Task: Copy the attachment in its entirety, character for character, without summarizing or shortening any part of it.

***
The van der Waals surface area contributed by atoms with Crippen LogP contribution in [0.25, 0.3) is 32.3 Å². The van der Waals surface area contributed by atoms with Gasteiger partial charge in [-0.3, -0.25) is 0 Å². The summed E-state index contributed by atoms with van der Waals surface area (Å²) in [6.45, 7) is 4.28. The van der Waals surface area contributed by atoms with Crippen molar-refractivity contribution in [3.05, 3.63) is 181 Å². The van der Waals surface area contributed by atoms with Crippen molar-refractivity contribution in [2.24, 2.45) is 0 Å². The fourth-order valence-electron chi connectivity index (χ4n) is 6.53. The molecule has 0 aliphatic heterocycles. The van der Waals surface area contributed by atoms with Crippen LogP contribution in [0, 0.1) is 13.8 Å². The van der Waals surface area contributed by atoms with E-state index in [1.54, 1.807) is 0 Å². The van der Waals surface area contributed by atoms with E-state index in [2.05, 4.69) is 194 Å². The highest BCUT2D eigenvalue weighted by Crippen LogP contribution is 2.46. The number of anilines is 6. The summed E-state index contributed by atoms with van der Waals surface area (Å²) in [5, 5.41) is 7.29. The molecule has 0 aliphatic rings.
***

The van der Waals surface area contributed by atoms with Crippen LogP contribution in [0.25, 0.3) is 32.3 Å². The van der Waals surface area contributed by atoms with Gasteiger partial charge in [-0.3, -0.25) is 0 Å². The summed E-state index contributed by atoms with van der Waals surface area (Å²) in [6.45, 7) is 4.28. The van der Waals surface area contributed by atoms with Crippen molar-refractivity contribution in [3.05, 3.63) is 181 Å². The van der Waals surface area contributed by atoms with Crippen molar-refractivity contribution in [2.24, 2.45) is 0 Å². The fourth-order valence-electron chi connectivity index (χ4n) is 6.53. The molecule has 0 aliphatic heterocycles. The van der Waals surface area contributed by atoms with Crippen LogP contribution in [0, 0.1) is 13.8 Å². The van der Waals surface area contributed by atoms with E-state index in [1.54, 1.807) is 0 Å². The van der Waals surface area contributed by atoms with E-state index in [2.05, 4.69) is 194 Å². The highest BCUT2D eigenvalue weighted by Crippen LogP contribution is 2.46. The number of anilines is 6. The summed E-state index contributed by atoms with van der Waals surface area (Å²) in [5, 5.41) is 7.29. The molecule has 0 aliphatic rings.